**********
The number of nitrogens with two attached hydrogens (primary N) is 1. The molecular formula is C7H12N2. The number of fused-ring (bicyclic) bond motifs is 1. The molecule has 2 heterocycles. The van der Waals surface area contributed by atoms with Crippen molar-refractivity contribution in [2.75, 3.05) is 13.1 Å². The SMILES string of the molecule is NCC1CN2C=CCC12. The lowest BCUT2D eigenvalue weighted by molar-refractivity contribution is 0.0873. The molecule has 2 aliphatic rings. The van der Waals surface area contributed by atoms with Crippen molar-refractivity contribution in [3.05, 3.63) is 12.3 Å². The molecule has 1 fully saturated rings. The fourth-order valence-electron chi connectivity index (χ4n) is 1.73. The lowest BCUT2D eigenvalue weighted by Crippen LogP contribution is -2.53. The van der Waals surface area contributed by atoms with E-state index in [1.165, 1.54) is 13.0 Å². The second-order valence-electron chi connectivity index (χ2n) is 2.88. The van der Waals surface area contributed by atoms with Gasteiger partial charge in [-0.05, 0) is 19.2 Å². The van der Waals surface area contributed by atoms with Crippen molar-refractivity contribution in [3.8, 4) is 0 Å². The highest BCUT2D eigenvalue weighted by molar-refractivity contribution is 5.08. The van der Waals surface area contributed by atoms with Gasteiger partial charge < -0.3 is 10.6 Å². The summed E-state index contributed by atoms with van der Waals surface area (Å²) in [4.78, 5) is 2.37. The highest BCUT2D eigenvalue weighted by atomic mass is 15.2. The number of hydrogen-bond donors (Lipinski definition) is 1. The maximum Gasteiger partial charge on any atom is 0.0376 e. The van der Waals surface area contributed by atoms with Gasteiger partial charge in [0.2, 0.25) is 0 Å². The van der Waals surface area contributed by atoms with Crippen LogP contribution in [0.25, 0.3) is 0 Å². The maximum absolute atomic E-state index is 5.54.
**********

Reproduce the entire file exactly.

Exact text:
The number of nitrogens with two attached hydrogens (primary N) is 1. The molecular formula is C7H12N2. The number of fused-ring (bicyclic) bond motifs is 1. The molecule has 2 heterocycles. The van der Waals surface area contributed by atoms with Crippen molar-refractivity contribution in [2.75, 3.05) is 13.1 Å². The SMILES string of the molecule is NCC1CN2C=CCC12. The lowest BCUT2D eigenvalue weighted by molar-refractivity contribution is 0.0873. The molecule has 2 aliphatic rings. The van der Waals surface area contributed by atoms with Crippen molar-refractivity contribution in [3.05, 3.63) is 12.3 Å². The molecule has 1 fully saturated rings. The fourth-order valence-electron chi connectivity index (χ4n) is 1.73. The lowest BCUT2D eigenvalue weighted by Crippen LogP contribution is -2.53. The van der Waals surface area contributed by atoms with E-state index in [1.165, 1.54) is 13.0 Å². The second-order valence-electron chi connectivity index (χ2n) is 2.88. The van der Waals surface area contributed by atoms with Gasteiger partial charge in [-0.05, 0) is 19.2 Å². The van der Waals surface area contributed by atoms with Crippen molar-refractivity contribution in [3.8, 4) is 0 Å². The highest BCUT2D eigenvalue weighted by molar-refractivity contribution is 5.08. The van der Waals surface area contributed by atoms with Gasteiger partial charge < -0.3 is 10.6 Å². The summed E-state index contributed by atoms with van der Waals surface area (Å²) in [4.78, 5) is 2.37. The highest BCUT2D eigenvalue weighted by atomic mass is 15.2. The number of hydrogen-bond donors (Lipinski definition) is 1. The maximum Gasteiger partial charge on any atom is 0.0376 e. The van der Waals surface area contributed by atoms with Gasteiger partial charge in [0.2, 0.25) is 0 Å². The van der Waals surface area contributed by atoms with Crippen LogP contribution in [0.25, 0.3) is 0 Å². The maximum absolute atomic E-state index is 5.54.